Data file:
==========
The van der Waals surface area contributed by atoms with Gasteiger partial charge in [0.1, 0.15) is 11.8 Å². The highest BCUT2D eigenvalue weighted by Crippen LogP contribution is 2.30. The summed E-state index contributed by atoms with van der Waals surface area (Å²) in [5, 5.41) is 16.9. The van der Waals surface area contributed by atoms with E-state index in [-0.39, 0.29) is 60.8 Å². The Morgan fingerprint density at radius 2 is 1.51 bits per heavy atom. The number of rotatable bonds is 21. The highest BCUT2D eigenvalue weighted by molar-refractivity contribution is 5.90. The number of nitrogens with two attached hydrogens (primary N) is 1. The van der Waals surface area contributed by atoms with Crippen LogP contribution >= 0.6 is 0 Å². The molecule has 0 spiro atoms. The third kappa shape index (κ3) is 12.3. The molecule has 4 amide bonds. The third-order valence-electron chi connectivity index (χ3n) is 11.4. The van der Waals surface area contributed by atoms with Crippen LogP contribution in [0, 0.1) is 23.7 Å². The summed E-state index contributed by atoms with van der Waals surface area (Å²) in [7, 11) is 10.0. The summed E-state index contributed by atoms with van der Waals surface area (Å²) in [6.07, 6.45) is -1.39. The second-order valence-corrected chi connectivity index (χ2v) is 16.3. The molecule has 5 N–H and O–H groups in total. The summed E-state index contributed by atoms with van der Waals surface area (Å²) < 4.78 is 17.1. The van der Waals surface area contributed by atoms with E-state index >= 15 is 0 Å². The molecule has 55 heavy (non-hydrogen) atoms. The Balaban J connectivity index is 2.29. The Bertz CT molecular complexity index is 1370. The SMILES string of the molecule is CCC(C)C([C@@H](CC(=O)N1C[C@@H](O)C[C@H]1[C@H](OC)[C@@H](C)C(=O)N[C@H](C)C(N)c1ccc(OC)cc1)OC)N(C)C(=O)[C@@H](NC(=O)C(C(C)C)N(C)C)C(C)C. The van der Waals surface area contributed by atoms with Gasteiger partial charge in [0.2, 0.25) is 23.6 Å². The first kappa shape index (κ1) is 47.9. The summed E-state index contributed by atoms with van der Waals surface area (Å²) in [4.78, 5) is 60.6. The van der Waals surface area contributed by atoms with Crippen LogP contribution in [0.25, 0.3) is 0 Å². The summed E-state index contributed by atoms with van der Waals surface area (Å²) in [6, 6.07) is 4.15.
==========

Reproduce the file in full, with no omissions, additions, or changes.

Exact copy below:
The van der Waals surface area contributed by atoms with Gasteiger partial charge in [0.1, 0.15) is 11.8 Å². The highest BCUT2D eigenvalue weighted by Crippen LogP contribution is 2.30. The summed E-state index contributed by atoms with van der Waals surface area (Å²) in [5, 5.41) is 16.9. The van der Waals surface area contributed by atoms with E-state index in [-0.39, 0.29) is 60.8 Å². The Morgan fingerprint density at radius 2 is 1.51 bits per heavy atom. The number of rotatable bonds is 21. The highest BCUT2D eigenvalue weighted by molar-refractivity contribution is 5.90. The number of nitrogens with two attached hydrogens (primary N) is 1. The van der Waals surface area contributed by atoms with Crippen LogP contribution >= 0.6 is 0 Å². The molecule has 0 spiro atoms. The third kappa shape index (κ3) is 12.3. The molecule has 4 amide bonds. The third-order valence-electron chi connectivity index (χ3n) is 11.4. The van der Waals surface area contributed by atoms with Crippen LogP contribution in [0, 0.1) is 23.7 Å². The summed E-state index contributed by atoms with van der Waals surface area (Å²) in [7, 11) is 10.0. The summed E-state index contributed by atoms with van der Waals surface area (Å²) in [6.07, 6.45) is -1.39. The second-order valence-corrected chi connectivity index (χ2v) is 16.3. The molecule has 5 N–H and O–H groups in total. The summed E-state index contributed by atoms with van der Waals surface area (Å²) < 4.78 is 17.1. The van der Waals surface area contributed by atoms with E-state index >= 15 is 0 Å². The molecule has 55 heavy (non-hydrogen) atoms. The Balaban J connectivity index is 2.29. The Bertz CT molecular complexity index is 1370. The SMILES string of the molecule is CCC(C)C([C@@H](CC(=O)N1C[C@@H](O)C[C@H]1[C@H](OC)[C@@H](C)C(=O)N[C@H](C)C(N)c1ccc(OC)cc1)OC)N(C)C(=O)[C@@H](NC(=O)C(C(C)C)N(C)C)C(C)C. The van der Waals surface area contributed by atoms with Gasteiger partial charge in [0.2, 0.25) is 23.6 Å². The first kappa shape index (κ1) is 47.9. The summed E-state index contributed by atoms with van der Waals surface area (Å²) in [4.78, 5) is 60.6. The van der Waals surface area contributed by atoms with Crippen LogP contribution in [0.25, 0.3) is 0 Å². The summed E-state index contributed by atoms with van der Waals surface area (Å²) in [6, 6.07) is 4.15.